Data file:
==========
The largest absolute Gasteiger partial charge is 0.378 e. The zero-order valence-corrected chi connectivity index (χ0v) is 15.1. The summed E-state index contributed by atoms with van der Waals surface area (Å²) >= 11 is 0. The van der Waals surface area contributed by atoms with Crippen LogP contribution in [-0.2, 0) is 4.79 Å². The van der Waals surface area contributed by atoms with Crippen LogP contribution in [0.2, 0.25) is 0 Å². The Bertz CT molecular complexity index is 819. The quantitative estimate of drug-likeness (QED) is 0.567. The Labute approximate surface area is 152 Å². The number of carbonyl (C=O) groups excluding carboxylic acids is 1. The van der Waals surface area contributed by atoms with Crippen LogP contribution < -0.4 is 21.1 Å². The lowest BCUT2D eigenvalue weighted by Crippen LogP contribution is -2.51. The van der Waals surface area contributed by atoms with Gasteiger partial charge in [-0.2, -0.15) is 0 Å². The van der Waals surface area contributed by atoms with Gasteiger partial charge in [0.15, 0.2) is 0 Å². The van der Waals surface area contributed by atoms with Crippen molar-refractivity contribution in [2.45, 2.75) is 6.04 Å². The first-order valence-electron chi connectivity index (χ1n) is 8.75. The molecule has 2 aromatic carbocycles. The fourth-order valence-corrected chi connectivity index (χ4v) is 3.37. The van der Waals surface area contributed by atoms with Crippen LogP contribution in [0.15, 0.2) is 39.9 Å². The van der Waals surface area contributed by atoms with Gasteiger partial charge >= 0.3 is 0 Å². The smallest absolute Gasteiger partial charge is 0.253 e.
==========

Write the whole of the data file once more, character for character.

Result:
The largest absolute Gasteiger partial charge is 0.378 e. The zero-order valence-corrected chi connectivity index (χ0v) is 15.1. The summed E-state index contributed by atoms with van der Waals surface area (Å²) >= 11 is 0. The van der Waals surface area contributed by atoms with Crippen LogP contribution in [-0.2, 0) is 4.79 Å². The van der Waals surface area contributed by atoms with Crippen LogP contribution in [0.2, 0.25) is 0 Å². The Bertz CT molecular complexity index is 819. The quantitative estimate of drug-likeness (QED) is 0.567. The Labute approximate surface area is 152 Å². The number of carbonyl (C=O) groups excluding carboxylic acids is 1. The van der Waals surface area contributed by atoms with Crippen LogP contribution < -0.4 is 21.1 Å². The lowest BCUT2D eigenvalue weighted by Crippen LogP contribution is -2.51. The van der Waals surface area contributed by atoms with Gasteiger partial charge in [-0.2, -0.15) is 0 Å². The van der Waals surface area contributed by atoms with Gasteiger partial charge in [0.15, 0.2) is 0 Å². The van der Waals surface area contributed by atoms with Crippen molar-refractivity contribution in [2.45, 2.75) is 6.04 Å². The first-order valence-electron chi connectivity index (χ1n) is 8.75. The molecule has 2 aromatic carbocycles. The fourth-order valence-corrected chi connectivity index (χ4v) is 3.37. The van der Waals surface area contributed by atoms with Crippen LogP contribution in [0.15, 0.2) is 39.9 Å². The van der Waals surface area contributed by atoms with Gasteiger partial charge >= 0.3 is 0 Å². The smallest absolute Gasteiger partial charge is 0.253 e.